Definition of concubinage in English:

concubinage

noun

historical
  • 1The practice of keeping a concubine.

    • ‘From one-quarter to one-fifth were family- and sex-related offenses, including adultery, incest, concubinage, and rape.’
    • ‘The charge of concubinage was just as distasteful to Hawks as the perpetration of individual assaults because the suggestion of lewd conduct on the part of soldiers cast doubt on black women's morality.’
    • ‘Although the English Church was free of major scandals, such abuses as non-residence, pluralism, concubinage, and the parochial clergy's neglect to repair chancels, where these occurred, continued to attract attention.’
    • ‘Satlow then discusses levirate marriage, polygyny and concubinage.’
    • ‘The hostile commentator William Tyndale, writing in 1530, made the distinction between England and other countries where concubinage (irregular clerical partnerships with women) was official, including neighbouring Wales.’
    1. 1.1 The state of being a concubine.
      • ‘If we apply this statement to her more overt narrative about taking from whites, then theft becomes as easily associated with slavery as forced concubinage.’
      • ‘Females were allocated to concubinage or domestic service.’
      • ‘Those freed from captivity, forced concubinage, conversion, and slavery were naturally gratified and they offered no criticism of the program that led to their liberation by ransom.’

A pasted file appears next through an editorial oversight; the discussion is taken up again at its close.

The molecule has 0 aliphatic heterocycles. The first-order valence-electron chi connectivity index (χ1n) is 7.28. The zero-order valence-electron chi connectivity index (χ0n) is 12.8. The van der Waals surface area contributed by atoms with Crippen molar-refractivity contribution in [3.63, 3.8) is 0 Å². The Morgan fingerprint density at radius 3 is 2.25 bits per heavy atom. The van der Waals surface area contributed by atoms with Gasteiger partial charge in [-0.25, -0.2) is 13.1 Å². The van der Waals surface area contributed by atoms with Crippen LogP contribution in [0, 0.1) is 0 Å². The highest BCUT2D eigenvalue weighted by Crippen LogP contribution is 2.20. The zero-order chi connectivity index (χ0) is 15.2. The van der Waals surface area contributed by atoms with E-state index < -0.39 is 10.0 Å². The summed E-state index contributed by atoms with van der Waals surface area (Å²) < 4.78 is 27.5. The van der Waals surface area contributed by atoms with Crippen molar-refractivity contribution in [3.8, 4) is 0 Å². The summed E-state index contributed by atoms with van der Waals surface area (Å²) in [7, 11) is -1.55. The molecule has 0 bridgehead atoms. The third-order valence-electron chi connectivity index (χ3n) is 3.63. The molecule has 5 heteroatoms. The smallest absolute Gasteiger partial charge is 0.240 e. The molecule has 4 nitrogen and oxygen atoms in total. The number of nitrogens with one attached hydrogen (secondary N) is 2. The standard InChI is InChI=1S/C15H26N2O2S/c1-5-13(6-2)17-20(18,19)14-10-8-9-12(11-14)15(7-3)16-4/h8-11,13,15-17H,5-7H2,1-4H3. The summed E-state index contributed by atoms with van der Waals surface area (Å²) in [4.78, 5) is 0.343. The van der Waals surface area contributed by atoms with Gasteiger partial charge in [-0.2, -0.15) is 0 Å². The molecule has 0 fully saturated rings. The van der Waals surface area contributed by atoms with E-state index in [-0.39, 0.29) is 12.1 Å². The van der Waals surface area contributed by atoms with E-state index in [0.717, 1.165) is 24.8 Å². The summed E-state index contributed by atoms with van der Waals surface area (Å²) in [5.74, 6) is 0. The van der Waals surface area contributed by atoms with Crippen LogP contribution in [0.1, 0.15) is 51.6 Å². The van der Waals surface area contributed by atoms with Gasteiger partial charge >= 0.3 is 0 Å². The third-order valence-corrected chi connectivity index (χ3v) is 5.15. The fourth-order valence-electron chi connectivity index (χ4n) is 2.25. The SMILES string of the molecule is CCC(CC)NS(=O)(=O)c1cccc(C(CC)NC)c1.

• ‘He fled with a bounty on his head and his sisters were abducted and forced into concubinage anyway.’
      • ‘When Lutie is faced with attempted rape by an African American man, and forced concubinage to a white slumlord, she responds with violence fueled by rage and frustration.’
      • ‘By contrast, the Chinese community in the U.S. during the 19th and early 20th centuries, also with a high sex ratio, kept women in something akin to concubinage.’
      • ‘Because of the stigma associated with concubinage, they may have little choice.’
      • ‘Nor is the widespread practice of forced concubinage that has long been associated with slavery.’
      • ‘New Orleans's ‘fancy trade’ in female slaves for concubinage and houses of prostitution was much greater than elsewhere in the South, and must therefore have had some effect upon the workings of the slave market there.’
      • ‘Jean-Marc Nattier's portrait of the marquise de Pompadour as, vaguely, Diana was completed in 1746 (Musee de Saint-Omer), at the start of her career of stately concubinage.’
      • ‘Her refusal to acquiesce in forced concubinage, combined with her assertion of sexual agency, forms the basis for re-appropriation of her sexuality, both in a physical, tangible sense, and more broadly in intangible terms.’
      • ‘There are also horrific cases of girls as young as 12 or 13 being taken off to militia camps, used and abused and kept in forced concubinage…’
      • ‘Forced concubinage, illiteracy, the imposition of a smothering garb, and public religious piety hiding debauchery in private - this is the description of life as it exists today in some countries.’

Origin

Late Middle English: from French, from Old French concubine (see concubine).

Pronunciation:

concubinage

/kənˈkyo͞obənij/